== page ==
The Burning Of Coal Contributed To The Mass Extinction Of The End of The Permian

The burning of coal contributed to the mass extinction of the end of the Permian
The burning of coal contributed to the mass extinction of the end of the Permian


The burning of coal contributed to the mass extinction of the end of the Permian. An international team of geologists has found the first direct evidence that a volcanic eruption in the southern part of the Siberian trap area 252 million years ago led to the massive burning of coal and vegetation.

Elkins-Tanton et al demonstrate that the amount and composition of organic materials that interact with magma in the Siberian trap region can explain the global signal of carbon isotopes and possibly carry out massive end-Permian removal. Image credit: Margaret Wener / University of Cincinnati Creative Services.

Elkins-Tanton et al demonstrate that the amount and composition of organic materials that interact with magma in the Siberian trap region can explain the global signal of carbon isotopes and possibly carry out massive end-Permian removal. Image credit: Margaret Wener / University of Cincinnati Creative Services.

The final Permian extinction, also known as the Permian-Tricyclic extinction event and the Great Dye, is the most severe mass extinction on Earth that peaked about 252.3 million years ago. The catastrophe killed approximately 96% of all marine species and 70% of terrestrial vertebrate species on the planet over thousands of years.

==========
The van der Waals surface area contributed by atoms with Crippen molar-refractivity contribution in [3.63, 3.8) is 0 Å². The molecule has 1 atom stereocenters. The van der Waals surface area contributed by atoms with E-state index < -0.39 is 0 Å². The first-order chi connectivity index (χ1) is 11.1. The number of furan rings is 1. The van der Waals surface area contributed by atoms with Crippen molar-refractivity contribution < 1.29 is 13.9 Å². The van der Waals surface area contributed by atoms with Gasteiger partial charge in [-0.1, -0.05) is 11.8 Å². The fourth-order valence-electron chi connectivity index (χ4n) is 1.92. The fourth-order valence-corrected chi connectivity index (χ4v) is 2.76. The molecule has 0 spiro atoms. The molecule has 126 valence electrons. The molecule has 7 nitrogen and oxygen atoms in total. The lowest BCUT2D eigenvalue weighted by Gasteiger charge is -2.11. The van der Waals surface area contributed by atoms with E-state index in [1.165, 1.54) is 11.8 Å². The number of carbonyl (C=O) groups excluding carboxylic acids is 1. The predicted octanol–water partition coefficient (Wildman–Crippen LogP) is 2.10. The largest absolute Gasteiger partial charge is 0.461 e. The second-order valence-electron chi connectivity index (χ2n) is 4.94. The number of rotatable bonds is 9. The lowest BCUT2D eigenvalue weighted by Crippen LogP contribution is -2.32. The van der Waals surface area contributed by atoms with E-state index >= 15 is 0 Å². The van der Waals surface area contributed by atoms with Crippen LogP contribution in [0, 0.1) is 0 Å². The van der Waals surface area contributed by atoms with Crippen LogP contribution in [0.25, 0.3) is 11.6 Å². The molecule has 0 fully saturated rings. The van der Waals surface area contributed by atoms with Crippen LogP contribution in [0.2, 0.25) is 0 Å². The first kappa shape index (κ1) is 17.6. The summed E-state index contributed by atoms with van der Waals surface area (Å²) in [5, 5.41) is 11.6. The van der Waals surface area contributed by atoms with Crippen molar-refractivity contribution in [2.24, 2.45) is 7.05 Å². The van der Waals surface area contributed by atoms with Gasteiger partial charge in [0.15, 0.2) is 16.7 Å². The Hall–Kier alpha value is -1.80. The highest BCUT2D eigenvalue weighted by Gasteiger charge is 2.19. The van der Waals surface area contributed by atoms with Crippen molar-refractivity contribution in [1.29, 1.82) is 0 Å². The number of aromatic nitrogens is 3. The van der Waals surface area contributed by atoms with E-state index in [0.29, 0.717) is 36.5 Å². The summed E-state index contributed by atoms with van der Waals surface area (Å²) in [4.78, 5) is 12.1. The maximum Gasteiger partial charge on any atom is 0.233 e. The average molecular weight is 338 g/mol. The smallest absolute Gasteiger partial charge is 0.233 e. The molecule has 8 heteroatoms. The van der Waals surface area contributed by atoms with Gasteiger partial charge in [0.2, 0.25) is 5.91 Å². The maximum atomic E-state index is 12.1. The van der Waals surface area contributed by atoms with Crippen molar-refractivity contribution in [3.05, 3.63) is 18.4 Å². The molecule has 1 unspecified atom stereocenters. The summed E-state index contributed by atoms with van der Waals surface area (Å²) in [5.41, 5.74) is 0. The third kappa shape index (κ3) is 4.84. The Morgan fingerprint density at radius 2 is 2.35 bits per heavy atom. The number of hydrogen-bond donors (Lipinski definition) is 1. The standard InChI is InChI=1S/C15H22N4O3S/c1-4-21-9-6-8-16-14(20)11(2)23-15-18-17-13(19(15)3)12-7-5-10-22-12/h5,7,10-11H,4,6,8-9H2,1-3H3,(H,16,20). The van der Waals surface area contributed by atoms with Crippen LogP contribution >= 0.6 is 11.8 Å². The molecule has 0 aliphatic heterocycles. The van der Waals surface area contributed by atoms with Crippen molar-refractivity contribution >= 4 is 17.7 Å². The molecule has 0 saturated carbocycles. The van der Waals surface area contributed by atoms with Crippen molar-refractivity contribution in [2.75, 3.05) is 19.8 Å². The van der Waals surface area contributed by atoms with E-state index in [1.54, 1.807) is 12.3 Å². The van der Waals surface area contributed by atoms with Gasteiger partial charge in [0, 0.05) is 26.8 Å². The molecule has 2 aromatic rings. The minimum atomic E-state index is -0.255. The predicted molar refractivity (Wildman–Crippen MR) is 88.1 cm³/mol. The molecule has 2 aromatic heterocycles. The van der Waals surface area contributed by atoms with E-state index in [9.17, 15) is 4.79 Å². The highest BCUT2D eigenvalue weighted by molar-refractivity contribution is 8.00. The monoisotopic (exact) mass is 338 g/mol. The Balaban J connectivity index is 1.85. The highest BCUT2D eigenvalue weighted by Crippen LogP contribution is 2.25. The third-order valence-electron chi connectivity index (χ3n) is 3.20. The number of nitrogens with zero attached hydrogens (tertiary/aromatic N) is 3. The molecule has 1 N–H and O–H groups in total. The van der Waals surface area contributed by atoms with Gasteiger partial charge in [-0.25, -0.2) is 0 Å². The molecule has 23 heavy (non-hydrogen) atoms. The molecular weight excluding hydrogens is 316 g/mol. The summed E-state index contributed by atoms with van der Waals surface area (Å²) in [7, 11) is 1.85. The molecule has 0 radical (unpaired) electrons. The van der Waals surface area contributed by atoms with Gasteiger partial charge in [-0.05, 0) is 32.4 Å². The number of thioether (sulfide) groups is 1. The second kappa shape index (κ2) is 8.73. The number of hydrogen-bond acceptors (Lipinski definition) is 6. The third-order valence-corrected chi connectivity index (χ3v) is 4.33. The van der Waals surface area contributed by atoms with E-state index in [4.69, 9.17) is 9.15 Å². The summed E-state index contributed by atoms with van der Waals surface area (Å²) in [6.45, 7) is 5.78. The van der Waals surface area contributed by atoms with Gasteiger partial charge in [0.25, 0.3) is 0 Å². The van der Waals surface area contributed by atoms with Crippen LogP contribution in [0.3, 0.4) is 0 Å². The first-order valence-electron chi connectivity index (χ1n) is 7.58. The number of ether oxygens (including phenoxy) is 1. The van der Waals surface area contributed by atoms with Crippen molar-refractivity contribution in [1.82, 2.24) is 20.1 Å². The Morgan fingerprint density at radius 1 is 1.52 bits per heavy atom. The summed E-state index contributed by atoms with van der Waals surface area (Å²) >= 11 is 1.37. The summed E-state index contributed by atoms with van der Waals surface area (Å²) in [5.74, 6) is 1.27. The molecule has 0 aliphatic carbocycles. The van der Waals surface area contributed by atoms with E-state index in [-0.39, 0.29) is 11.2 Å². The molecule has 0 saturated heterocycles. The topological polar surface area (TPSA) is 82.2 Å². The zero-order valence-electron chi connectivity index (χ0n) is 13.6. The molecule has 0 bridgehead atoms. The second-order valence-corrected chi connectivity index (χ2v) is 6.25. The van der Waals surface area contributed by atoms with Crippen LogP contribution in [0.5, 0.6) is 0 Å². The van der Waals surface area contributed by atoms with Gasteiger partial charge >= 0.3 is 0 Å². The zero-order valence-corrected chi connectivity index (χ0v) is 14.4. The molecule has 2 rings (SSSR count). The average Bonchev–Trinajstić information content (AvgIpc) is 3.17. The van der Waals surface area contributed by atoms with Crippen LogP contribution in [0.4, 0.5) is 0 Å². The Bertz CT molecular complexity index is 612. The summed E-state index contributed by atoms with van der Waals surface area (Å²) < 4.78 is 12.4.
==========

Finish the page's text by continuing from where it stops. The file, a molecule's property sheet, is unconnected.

The calculation of seawater temperatures suggests that at the peak of extinction, Earth experienced warm global warming, with temperatures in the Mediterranean Sea exceeding 40 ° C (104 ° F). One of the possible causes of this phenomenon, and one of the longest hypotheses is that the massive burning of coal caused catastrophic global warming, which in turn was disastrous for life.

To search for evidence to support this hypothesis, Arizona State University professor Lindy Elkins-Tanton and her colleagues looked at the Siberian trap region, where magma and lava from volcanic events were known to cause a combination vegetation and coal. Was burned

They focused on volcanic rocks created by explosive volcanic eruptions and collected more than 500 kg of samples. “We found nothing but a volcanic river that covers the river for hundreds of miles. It was geographically surprising, ”said Professor Elkins-Tanton.